European communications policy is defined as European level coordination of national policies by institutions such as the European Union (EU), Council of Europe (CoE), European Broadcasting Union (EBU) and European Audiovisual Observatory (EAO). The focus in this article is on European Union initiatives that are, in general, directly binding on Member States. They comprise of policies governing cross-border broadcasting (television and radio), telecommunications relating to media, content distribution (networks and subsidies), public service definitions, advertising and quotas. The focus is on current policies, with historical accounts of how they came into being. It draws on primary source material and provides secondary reading suggestions under the section Further Reading. A distinction is made between hard law, which is directly binding, and soft policy coordination, which takes place between the European Union institutions and national regulatory authorities (NRAs). The policy areas under discussion are: cross-border broadcasting (television and radio), telecommunications relating to media, distribution (networks and subsidies), public service definitions, advertising and quotas. European Union initiatives are comprised of four main components: legislation (Directives, Regulations, and Decisions), soft governance (self-regulation and other forms of European level coordination), competition law and distributive policies (the MEDIA programme and Creative Europe). Directives, regulations, decisions and competition case rulings are directly binding on member states. Soft policy coordination takes place between the European institutions and national regulatory authorities (NRAs). It is used primarily to coordinate standard-setting between NRAs and establish common EU positions on international platforms. It has also been instrumental in setting benchmarking exercises and the exchange of best practice in areas where there is no EU legal basis for legislation such as media transparency, freedom, pluralism and independence.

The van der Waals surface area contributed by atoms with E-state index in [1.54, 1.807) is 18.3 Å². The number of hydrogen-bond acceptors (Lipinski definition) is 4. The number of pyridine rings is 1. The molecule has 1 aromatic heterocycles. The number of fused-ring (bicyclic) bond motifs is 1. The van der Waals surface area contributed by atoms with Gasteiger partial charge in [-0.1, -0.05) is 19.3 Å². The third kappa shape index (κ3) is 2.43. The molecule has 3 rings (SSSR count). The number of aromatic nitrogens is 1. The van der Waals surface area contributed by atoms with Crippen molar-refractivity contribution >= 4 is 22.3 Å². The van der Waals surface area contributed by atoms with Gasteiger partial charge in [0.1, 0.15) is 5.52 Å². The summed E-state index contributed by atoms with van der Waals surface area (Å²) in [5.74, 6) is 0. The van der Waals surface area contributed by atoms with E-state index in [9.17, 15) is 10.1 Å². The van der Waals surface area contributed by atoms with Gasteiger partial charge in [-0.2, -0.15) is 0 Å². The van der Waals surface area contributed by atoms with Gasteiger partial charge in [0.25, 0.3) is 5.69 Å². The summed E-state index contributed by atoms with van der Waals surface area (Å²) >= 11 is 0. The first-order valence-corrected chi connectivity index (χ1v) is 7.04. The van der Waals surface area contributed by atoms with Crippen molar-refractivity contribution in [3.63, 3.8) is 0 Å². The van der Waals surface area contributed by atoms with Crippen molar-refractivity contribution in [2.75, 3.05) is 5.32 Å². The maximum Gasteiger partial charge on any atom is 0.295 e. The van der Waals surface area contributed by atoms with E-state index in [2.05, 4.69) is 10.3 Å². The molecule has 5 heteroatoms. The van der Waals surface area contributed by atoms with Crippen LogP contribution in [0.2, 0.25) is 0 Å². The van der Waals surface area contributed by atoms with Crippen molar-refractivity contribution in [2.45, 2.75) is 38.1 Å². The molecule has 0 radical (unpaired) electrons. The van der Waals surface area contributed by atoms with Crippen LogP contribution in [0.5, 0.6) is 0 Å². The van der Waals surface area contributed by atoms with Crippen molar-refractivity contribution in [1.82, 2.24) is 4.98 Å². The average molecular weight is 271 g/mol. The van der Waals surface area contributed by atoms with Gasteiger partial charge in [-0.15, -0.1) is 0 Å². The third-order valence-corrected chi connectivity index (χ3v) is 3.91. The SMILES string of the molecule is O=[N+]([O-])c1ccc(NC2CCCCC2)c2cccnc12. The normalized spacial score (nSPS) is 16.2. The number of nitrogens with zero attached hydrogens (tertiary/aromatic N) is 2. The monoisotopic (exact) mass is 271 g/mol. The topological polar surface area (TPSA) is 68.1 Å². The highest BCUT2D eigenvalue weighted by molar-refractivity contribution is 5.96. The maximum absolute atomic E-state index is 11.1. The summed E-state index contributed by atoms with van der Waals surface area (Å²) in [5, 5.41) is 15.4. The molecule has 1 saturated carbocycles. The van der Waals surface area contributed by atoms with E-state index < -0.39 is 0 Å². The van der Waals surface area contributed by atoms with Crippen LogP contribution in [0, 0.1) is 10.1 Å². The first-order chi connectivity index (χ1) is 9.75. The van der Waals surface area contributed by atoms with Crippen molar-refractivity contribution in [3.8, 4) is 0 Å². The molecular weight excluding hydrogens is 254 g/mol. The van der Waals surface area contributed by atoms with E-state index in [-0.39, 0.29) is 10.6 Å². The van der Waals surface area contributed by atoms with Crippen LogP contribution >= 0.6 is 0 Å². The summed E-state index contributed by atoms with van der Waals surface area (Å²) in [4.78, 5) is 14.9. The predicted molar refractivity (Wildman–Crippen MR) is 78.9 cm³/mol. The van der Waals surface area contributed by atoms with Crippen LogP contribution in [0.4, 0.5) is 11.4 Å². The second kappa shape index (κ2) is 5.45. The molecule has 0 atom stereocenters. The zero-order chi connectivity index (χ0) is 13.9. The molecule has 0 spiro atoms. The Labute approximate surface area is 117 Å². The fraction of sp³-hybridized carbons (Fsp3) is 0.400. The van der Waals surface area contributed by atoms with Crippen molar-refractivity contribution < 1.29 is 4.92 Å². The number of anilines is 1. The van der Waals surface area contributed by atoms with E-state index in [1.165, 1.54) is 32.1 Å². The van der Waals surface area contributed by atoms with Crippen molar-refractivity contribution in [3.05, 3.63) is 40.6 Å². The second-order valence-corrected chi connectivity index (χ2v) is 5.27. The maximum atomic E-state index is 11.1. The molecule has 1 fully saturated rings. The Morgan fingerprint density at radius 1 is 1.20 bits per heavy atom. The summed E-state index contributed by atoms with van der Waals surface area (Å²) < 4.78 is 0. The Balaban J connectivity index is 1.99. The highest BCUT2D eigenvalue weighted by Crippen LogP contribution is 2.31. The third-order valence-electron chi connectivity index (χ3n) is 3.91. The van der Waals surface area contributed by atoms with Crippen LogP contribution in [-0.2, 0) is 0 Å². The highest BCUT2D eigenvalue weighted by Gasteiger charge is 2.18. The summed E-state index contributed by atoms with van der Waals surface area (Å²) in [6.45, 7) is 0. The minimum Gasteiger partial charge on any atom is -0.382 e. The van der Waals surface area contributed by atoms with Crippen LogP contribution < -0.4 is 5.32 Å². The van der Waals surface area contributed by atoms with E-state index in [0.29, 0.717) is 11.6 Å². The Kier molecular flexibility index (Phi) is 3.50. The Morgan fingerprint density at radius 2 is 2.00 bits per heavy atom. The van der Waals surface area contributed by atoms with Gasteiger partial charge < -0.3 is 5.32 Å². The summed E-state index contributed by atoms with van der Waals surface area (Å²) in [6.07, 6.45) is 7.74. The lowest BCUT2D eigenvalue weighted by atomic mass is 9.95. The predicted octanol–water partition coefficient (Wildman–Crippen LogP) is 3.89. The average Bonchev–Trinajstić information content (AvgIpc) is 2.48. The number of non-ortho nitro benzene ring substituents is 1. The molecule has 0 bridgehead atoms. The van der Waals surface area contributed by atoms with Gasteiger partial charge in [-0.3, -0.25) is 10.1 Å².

This is an advance summary of a forthcoming article in the Oxford Research Encyclopedia of Communication. Please check back later for the full article.